Seeking to make entry into VR game development easier is RevolutionVR. “RevolutionVR’s mission is to bring VR gaming to players all over the world without requiring each to have a high-end computer in the home – necessary today to deliver great immersive experiences over headsets and related gear – but expensive and used infrequently,” the RevolutionVR website reads. “With today’s game designers pushing the boundaries to deliver ever-more compelling gaming experiences, even the most powerful home computers can struggle with rendering VR.”

“RevolutionVR and the RVR token aims to address gamers PC expense and gameplay inefficiency through cloud gaming infrastructure allowing VR rendering to be handled in the cloud via the blockchain. RevolutionVR graphics servers will render VR utilizing cloud connected powerful computers that are distributed around the world creating an accessible service to a broader base of consumers. As a result of delivering VR games through the RevolutionVR cloud streaming infrastructure, gamers will be able to experience advanced gameplay on VR headsets and related gear that will be less expensive, portable, and more powerful than the home PC-tethered solutions required today.”

Voxelus Studios, the developer of RevolutionVR, already has a cryptocurrency, Voxel. Voxel will be rebranded to RVR, along with the release of its new VR game Xtraction Royale. Xtraction Royale will showcase the capabilities of RevolutionVR.

“In order for high quality immersive VR experiences to be accessible to anyone, anywhere rendering and compute technology must be cloud-based and integrated with responsive, dynamic streaming solutions to make the economics practical for both creators and consumers,” said Martin Repetto, CEO of RevolutionVR, Inc. “As a VR gaming technology company we understand that only by utilizing the blockchain and expanding the application of our Voxel token, now to become the RVR token, can we solve the VR game industry’s biggest technology challenges.”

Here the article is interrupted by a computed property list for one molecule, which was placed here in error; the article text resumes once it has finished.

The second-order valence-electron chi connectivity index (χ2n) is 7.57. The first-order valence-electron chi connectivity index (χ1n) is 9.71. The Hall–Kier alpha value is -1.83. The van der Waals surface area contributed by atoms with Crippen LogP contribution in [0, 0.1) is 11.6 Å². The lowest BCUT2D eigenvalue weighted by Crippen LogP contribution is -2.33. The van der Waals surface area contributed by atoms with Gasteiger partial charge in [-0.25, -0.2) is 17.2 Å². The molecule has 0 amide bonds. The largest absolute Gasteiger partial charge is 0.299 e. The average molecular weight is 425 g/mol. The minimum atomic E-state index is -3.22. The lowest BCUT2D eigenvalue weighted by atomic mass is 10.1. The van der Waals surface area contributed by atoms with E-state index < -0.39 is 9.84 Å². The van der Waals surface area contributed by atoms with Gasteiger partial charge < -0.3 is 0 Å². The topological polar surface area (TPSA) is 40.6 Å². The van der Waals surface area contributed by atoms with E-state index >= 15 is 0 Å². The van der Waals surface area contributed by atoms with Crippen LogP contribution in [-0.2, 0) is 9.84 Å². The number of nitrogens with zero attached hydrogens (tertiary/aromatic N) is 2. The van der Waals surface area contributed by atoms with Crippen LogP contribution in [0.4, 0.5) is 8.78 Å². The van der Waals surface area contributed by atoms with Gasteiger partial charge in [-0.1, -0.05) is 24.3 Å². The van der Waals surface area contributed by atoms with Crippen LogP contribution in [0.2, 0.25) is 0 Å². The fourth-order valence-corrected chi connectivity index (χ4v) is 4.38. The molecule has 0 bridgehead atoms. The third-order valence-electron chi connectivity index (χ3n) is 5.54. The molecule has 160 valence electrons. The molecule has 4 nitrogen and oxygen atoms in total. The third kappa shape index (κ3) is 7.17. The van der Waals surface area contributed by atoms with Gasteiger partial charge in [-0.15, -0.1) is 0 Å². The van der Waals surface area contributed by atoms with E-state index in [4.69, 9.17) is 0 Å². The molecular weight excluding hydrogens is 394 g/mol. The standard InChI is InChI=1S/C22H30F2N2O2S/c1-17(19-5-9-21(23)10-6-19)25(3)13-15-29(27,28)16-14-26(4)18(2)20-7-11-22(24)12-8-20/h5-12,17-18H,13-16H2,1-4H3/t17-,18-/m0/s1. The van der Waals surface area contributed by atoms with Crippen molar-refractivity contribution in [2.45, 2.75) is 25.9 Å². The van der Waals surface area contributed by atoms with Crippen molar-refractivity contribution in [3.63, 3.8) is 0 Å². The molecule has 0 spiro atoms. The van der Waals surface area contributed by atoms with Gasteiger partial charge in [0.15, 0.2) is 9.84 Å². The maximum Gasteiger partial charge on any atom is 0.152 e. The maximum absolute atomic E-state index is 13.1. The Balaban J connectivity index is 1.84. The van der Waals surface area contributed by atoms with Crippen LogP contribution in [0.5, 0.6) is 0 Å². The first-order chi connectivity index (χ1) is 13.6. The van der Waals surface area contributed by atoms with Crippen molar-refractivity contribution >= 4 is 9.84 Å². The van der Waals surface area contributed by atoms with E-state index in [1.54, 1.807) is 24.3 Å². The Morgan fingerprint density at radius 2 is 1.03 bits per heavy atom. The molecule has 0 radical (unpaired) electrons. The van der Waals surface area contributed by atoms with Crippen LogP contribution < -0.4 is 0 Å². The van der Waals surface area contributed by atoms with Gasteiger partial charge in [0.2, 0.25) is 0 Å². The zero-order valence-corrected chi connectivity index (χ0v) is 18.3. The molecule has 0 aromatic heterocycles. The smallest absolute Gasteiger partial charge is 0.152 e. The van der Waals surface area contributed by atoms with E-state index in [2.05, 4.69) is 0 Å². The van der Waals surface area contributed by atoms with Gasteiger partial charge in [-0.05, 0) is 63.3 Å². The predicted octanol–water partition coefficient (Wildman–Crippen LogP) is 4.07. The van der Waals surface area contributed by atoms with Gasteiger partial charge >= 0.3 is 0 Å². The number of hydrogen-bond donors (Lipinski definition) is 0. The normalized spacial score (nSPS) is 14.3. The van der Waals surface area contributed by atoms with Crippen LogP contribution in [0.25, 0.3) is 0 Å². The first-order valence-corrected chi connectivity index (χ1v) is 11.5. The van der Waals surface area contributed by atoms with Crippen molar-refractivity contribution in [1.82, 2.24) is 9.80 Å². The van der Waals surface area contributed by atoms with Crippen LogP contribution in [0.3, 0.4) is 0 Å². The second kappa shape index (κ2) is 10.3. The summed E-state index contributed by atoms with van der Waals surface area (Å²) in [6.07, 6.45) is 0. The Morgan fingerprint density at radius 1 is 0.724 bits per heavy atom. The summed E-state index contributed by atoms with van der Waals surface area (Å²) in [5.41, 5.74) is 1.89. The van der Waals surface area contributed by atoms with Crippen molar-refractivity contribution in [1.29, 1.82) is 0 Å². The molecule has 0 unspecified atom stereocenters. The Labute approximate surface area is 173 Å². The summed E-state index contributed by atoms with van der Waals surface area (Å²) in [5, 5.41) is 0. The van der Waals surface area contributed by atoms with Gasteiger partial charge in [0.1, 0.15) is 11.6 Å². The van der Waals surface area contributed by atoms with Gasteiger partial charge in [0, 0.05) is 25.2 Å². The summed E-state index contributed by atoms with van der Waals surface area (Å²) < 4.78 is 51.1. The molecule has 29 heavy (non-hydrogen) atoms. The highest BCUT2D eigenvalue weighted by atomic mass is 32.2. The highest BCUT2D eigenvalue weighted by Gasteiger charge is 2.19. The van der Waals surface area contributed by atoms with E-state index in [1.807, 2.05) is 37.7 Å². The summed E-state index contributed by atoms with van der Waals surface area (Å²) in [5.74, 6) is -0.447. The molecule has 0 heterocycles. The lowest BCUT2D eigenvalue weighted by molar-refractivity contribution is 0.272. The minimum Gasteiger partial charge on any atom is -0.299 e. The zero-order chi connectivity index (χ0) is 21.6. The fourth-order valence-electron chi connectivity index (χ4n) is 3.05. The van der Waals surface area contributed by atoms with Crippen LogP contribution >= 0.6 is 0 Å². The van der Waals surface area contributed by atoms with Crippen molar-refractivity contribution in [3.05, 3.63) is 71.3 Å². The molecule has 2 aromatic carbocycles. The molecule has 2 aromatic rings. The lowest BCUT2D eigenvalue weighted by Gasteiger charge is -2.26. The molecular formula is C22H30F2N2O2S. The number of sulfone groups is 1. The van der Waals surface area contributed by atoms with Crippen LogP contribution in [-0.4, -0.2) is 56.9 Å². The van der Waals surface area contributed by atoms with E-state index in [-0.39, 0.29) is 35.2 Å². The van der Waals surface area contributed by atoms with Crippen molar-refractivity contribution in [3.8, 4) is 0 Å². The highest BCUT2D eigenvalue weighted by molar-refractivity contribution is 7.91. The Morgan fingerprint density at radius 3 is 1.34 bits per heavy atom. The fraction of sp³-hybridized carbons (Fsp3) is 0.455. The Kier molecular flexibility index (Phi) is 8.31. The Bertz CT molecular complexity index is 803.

Decentraland

Everyone dreams of being the king or queen of his/her own country. You would be free to do what you want, build what you want, and be what you want. Since the advent of the Internet, there have been programs and games available to simulate this (since, the likelihood of becoming a king in real-life is moot). Games like Second Life have a fervent following but fails to give players true autonomy as they must share the game space with others.

Decentraland is a unique VR platform that allows you to create a virtual region of your own that only you control. When a player creates a new land, it is saved to the Decentraland blockchain, where possession and control is locked to the player. This is important because the player can open up his/her land to other players. The player can set up casinos and businesses where he/she can earn money from other players, play friendly games with other players, or create solo pursuits, like driving a car or watching live music – all in a 360-degrees virtual world.

“Decentraland is a virtual reality platform powered by the Ethereum blockchain,” the Decentralized whitepaper reads. “Users can create, experience, and monetize content and applications. Land in Decentraland is permanently owned by the community, giving them full control over their creations. Users claim ownership of virtual land on a blockchain-based ledger of parcels. Landowners control what content is published to their portion of land, which is identified by a set of cartesian coordinates (x,y). Contents can range from static 3D scenes to interactive systems such as games.”